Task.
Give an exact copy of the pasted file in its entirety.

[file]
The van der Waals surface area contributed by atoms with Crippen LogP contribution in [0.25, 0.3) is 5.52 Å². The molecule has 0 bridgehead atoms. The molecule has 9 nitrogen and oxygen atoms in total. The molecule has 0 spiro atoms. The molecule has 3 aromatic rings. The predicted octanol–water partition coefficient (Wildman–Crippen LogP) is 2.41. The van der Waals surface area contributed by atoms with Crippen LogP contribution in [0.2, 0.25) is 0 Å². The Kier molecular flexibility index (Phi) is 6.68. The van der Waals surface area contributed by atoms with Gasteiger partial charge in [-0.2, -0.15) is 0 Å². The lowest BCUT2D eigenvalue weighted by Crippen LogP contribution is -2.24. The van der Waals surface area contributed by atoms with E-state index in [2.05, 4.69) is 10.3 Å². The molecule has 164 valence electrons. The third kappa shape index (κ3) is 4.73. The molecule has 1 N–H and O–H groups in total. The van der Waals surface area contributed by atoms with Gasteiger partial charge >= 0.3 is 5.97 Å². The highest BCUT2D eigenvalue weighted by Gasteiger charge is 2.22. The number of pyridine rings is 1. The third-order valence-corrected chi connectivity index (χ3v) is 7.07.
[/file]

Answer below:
The van der Waals surface area contributed by atoms with Crippen LogP contribution in [0.25, 0.3) is 5.52 Å². The molecule has 0 bridgehead atoms. The molecule has 9 nitrogen and oxygen atoms in total. The molecule has 0 spiro atoms. The molecule has 3 aromatic rings. The predicted octanol–water partition coefficient (Wildman–Crippen LogP) is 2.41. The van der Waals surface area contributed by atoms with Crippen LogP contribution in [0.2, 0.25) is 0 Å². The Kier molecular flexibility index (Phi) is 6.68. The van der Waals surface area contributed by atoms with Gasteiger partial charge in [-0.2, -0.15) is 0 Å². The lowest BCUT2D eigenvalue weighted by Crippen LogP contribution is -2.24. The van der Waals surface area contributed by atoms with E-state index in [2.05, 4.69) is 10.3 Å². The molecule has 164 valence electrons. The third kappa shape index (κ3) is 4.73. The molecule has 1 N–H and O–H groups in total. The van der Waals surface area contributed by atoms with Gasteiger partial charge >= 0.3 is 5.97 Å². The highest BCUT2D eigenvalue weighted by Gasteiger charge is 2.22. The number of pyridine rings is 1. The third-order valence-corrected chi connectivity index (χ3v) is 7.07.